Before a nonresident purchases U.S. real estate, careful consideration should be given to the best way to take title from a U.S. income and estate (inheritance) tax perspective, taking into account the nonresident’s specific circumstances. This article will illustrate some of the U.S. tax advantages and disadvantages of some of the most commonly-used alternatives of holding U.S. real estate available to nonresidents.
Taking title in the individual’s name is the most frequently-used alternative. It is the method that results in the least amount of U.S. income tax when property is sold. If the property is held for at least one year before it is sold, the maximum tax is calculated at 20% (effective January 1, 2013) of the profit. However, this could be the most disadvantageous method of holding title if the nonresident dies while still owning the property. Effective January 1, 2013, the U.S. estate tax rates start at 18% and increase to a maximum of 40% on property valued at $1,000,000 and above. The estate tax is assessed on the fair market value of the property at the date of death of the owner. It is payable to the IRS no later than 9 months after date of death and, if not paid timely, is subject to penalties and interest, which are payable in addition to the estate tax. The estate tax applies to property valued in excess of $60,000. To illustrate the severity of the tax, property valued at $500,000 would result in a U.S. estate tax of $142,800. While the U.S. is generally regarded as somewhat of a tax haven in terms of its income taxes, the estate tax on nonresidents can be somewhat onerous.
Nonresidents are eligible to take title to the U.S. real estate in the name of a U.S. corporation. Unlike individual ownership, the corporation does not get the benefit of the 20% maximum tax rate on long-term capital gains.
Under the Tax Cuts and Jobs Act passed in December 2017, the corporate income tax rate is a flat 21%, effective January 1, 2018.
If the property is located in Florida, a state income tax of 5.5% (4.458% for tax years beginning in 2019, 2020, and 2021) of profit in excess of $50,000 must also be paid. The overall highest income tax rate for property in Florida held through a U.S. corporation is approximately 26.5%. Compared to the maximum individual tax rate of 20% on the sale of property, the corporate income tax rate of 21% is comparable. The potential advantage of U.S. corporate ownership of U.S. real estate is from the standpoint of U.S. estate taxes. Although the value of shares in a U.S. corporation owned by a nonresident is generally subject to U.S. estate tax upon the death of the owner, estate tax treaties with certain countries (for example, United Kingdom and Germany) provide for an exemption of these shares from the U.S. estate tax. This can be a substantial benefit for those nonresidents who qualify.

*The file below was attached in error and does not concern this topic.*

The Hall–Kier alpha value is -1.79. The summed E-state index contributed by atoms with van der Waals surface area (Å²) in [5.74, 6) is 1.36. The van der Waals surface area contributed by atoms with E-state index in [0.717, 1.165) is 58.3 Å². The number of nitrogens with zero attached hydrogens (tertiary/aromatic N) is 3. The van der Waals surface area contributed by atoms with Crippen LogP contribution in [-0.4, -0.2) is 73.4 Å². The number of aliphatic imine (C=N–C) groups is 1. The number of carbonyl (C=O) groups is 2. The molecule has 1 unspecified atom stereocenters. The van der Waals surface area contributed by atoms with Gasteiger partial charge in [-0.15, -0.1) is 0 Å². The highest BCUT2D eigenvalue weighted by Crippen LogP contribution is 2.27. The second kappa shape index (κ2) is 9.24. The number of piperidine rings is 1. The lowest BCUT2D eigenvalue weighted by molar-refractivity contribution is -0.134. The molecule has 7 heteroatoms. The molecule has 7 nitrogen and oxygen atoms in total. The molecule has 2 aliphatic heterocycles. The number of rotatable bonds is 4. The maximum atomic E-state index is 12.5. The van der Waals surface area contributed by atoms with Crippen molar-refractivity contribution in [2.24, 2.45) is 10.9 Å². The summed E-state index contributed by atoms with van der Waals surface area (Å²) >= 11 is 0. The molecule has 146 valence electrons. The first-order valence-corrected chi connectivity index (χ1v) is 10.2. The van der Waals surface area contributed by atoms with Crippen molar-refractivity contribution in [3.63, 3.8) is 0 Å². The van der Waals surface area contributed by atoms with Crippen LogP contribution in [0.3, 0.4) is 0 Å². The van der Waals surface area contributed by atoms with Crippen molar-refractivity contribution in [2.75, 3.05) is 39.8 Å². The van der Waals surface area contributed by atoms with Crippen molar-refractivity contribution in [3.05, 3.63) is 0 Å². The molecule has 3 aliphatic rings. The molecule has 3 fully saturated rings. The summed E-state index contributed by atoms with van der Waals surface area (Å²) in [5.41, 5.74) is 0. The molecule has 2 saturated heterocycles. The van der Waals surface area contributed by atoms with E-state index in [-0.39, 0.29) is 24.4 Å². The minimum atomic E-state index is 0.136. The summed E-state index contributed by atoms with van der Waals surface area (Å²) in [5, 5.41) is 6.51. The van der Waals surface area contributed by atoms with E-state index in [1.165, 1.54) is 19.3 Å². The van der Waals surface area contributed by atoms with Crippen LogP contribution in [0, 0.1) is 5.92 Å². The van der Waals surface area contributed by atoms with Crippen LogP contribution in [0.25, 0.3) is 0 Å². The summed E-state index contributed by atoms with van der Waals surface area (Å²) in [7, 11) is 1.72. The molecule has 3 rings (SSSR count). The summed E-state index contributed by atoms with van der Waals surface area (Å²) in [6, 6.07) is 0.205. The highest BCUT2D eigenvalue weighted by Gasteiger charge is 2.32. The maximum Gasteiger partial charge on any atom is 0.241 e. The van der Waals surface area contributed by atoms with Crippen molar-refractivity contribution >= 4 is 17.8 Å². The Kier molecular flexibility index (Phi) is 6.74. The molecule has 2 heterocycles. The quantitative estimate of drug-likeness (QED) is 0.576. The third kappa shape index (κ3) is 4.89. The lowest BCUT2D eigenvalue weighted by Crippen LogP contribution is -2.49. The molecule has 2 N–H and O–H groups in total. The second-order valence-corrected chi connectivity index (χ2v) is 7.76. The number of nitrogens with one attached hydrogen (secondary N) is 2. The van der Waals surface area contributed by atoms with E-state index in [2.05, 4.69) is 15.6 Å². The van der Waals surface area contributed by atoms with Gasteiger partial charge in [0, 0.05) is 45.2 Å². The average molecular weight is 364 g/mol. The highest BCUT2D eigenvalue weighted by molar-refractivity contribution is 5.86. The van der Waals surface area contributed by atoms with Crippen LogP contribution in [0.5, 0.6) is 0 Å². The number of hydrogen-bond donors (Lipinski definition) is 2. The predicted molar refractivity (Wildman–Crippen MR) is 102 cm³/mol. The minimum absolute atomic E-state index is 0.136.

The foreign (non-U.S.) corporation is subject to the same income tax rates as the U.S. corporation. The benefit of the foreign corporation lies with the U.S. estate tax. Unlike the U.S. corporation, most nonresidents are exempt from U.S. estate tax upon their death if the property title is held by a foreign corporation.
Due to their extreme flexibility, U.S. limited liability companies have become increasingly popular as an alternative for ownership of U.S. real estate by nonresidents. The limited liability company is a legal entity. The taxability of a limited liability company is dependent on several factors. A limited liability company with two or more members is taxed as a partnership, unless it has elected to be taxed in another manner, such as a corporation. If the limited liability company has only one member and it has not elected to be taxed as a corporation, then it is treated, for income tax purposes, as a “disregarded entity” and is taxed directly to the owner. For example, if the owner of a single-member limited liability company is a foreign individual, the rules and tax rates applicable to foreign individuals will apply. The single-member limited liability company will provide the owner with legal limited liability, but it will be taxed in the U.S. for income and estate tax purposes as if the company did not exist.
Ideally, the nonresident would make an informed decision on how to take title of his U.S. real estate before the closing on the purchase. Unfortunately, this is rarely the case. If the nonresident already holds title in one way, but finds it desirable to change the method of ownership, this can generally be accomplished. However, making the change could result in taxes and costs that could have been avoided had the proper decision been made before the purchase. Since this article deals exclusively with U.S. taxation, it is recommended that the nonresident consult his tax advisor in his home country to determine the tax effect in his country of residence before any final decision is made with respect to U.S. taxes.